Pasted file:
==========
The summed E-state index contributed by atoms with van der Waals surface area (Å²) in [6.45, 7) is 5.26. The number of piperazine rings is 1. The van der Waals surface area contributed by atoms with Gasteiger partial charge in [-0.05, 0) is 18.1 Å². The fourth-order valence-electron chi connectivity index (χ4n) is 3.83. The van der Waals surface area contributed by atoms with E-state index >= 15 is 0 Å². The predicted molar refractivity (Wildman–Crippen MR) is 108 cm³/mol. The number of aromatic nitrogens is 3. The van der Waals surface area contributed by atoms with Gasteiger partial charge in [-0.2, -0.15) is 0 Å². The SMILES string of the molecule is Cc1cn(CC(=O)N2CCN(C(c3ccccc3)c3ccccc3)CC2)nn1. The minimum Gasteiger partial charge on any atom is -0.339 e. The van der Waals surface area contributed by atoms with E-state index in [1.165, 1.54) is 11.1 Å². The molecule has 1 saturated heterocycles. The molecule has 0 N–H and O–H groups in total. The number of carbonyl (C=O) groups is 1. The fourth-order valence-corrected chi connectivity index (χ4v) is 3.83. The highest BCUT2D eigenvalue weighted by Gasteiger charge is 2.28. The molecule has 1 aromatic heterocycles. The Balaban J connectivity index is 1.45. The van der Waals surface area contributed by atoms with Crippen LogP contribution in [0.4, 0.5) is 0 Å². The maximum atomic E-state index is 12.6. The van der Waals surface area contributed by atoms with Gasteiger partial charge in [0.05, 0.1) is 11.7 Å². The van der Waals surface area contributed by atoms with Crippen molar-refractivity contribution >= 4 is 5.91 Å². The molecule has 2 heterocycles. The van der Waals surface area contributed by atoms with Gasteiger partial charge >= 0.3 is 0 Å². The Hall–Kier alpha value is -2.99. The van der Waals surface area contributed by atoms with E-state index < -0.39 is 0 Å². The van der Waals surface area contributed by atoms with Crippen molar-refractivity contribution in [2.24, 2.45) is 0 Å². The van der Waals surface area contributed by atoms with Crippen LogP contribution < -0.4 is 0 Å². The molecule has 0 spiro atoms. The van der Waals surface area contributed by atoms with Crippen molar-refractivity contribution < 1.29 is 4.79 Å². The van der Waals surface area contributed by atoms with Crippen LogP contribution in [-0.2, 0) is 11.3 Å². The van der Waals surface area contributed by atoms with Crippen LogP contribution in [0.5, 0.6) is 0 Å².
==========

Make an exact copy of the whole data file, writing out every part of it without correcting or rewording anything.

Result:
The summed E-state index contributed by atoms with van der Waals surface area (Å²) in [6.45, 7) is 5.26. The number of piperazine rings is 1. The van der Waals surface area contributed by atoms with Gasteiger partial charge in [-0.05, 0) is 18.1 Å². The fourth-order valence-electron chi connectivity index (χ4n) is 3.83. The van der Waals surface area contributed by atoms with E-state index >= 15 is 0 Å². The predicted molar refractivity (Wildman–Crippen MR) is 108 cm³/mol. The number of aromatic nitrogens is 3. The van der Waals surface area contributed by atoms with Gasteiger partial charge in [-0.2, -0.15) is 0 Å². The SMILES string of the molecule is Cc1cn(CC(=O)N2CCN(C(c3ccccc3)c3ccccc3)CC2)nn1. The minimum Gasteiger partial charge on any atom is -0.339 e. The van der Waals surface area contributed by atoms with E-state index in [1.165, 1.54) is 11.1 Å². The molecule has 1 saturated heterocycles. The molecule has 0 N–H and O–H groups in total. The number of carbonyl (C=O) groups is 1. The fourth-order valence-corrected chi connectivity index (χ4v) is 3.83. The highest BCUT2D eigenvalue weighted by Gasteiger charge is 2.28. The molecule has 1 aromatic heterocycles. The Balaban J connectivity index is 1.45. The van der Waals surface area contributed by atoms with Crippen LogP contribution in [0.4, 0.5) is 0 Å². The maximum atomic E-state index is 12.6. The van der Waals surface area contributed by atoms with Gasteiger partial charge in [0.05, 0.1) is 11.7 Å². The van der Waals surface area contributed by atoms with Crippen molar-refractivity contribution >= 4 is 5.91 Å². The molecule has 2 heterocycles. The van der Waals surface area contributed by atoms with Gasteiger partial charge >= 0.3 is 0 Å². The Hall–Kier alpha value is -2.99. The van der Waals surface area contributed by atoms with E-state index < -0.39 is 0 Å². The van der Waals surface area contributed by atoms with Crippen molar-refractivity contribution in [2.24, 2.45) is 0 Å². The van der Waals surface area contributed by atoms with Crippen LogP contribution < -0.4 is 0 Å². The molecule has 0 spiro atoms. The van der Waals surface area contributed by atoms with Crippen molar-refractivity contribution < 1.29 is 4.79 Å². The van der Waals surface area contributed by atoms with Crippen LogP contribution in [-0.2, 0) is 11.3 Å². The van der Waals surface area contributed by atoms with Crippen LogP contribution in [0.5, 0.6) is 0 Å².